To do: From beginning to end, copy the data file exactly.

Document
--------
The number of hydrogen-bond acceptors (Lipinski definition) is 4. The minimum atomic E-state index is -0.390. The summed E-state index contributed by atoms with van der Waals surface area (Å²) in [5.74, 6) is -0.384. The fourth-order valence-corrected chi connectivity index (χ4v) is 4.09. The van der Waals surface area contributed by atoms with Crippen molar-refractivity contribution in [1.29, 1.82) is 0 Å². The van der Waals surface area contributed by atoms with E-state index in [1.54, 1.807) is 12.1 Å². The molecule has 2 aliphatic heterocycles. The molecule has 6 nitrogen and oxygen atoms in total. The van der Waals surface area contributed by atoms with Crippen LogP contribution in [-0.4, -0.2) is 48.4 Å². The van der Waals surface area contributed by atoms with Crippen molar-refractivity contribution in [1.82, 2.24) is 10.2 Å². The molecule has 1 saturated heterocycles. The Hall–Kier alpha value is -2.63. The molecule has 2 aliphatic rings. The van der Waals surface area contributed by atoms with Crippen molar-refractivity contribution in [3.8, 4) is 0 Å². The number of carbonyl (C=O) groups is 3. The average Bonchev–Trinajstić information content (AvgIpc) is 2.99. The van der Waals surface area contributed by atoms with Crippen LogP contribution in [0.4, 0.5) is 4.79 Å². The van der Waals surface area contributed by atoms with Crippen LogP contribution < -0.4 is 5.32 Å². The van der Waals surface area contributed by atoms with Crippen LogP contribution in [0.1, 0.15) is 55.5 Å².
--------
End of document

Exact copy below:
The number of hydrogen-bond acceptors (Lipinski definition) is 4. The minimum atomic E-state index is -0.390. The summed E-state index contributed by atoms with van der Waals surface area (Å²) in [5.74, 6) is -0.384. The fourth-order valence-corrected chi connectivity index (χ4v) is 4.09. The van der Waals surface area contributed by atoms with Crippen molar-refractivity contribution in [1.29, 1.82) is 0 Å². The van der Waals surface area contributed by atoms with E-state index in [1.54, 1.807) is 12.1 Å². The molecule has 2 aliphatic heterocycles. The molecule has 6 nitrogen and oxygen atoms in total. The van der Waals surface area contributed by atoms with Crippen LogP contribution in [-0.4, -0.2) is 48.4 Å². The van der Waals surface area contributed by atoms with Crippen molar-refractivity contribution in [1.82, 2.24) is 10.2 Å². The molecule has 1 saturated heterocycles. The Hall–Kier alpha value is -2.63. The molecule has 2 aliphatic rings. The van der Waals surface area contributed by atoms with Crippen molar-refractivity contribution in [3.8, 4) is 0 Å². The number of carbonyl (C=O) groups is 3. The average Bonchev–Trinajstić information content (AvgIpc) is 2.99. The van der Waals surface area contributed by atoms with Crippen LogP contribution in [0.4, 0.5) is 4.79 Å². The van der Waals surface area contributed by atoms with Crippen LogP contribution < -0.4 is 5.32 Å². The van der Waals surface area contributed by atoms with Crippen LogP contribution in [0.1, 0.15) is 55.5 Å².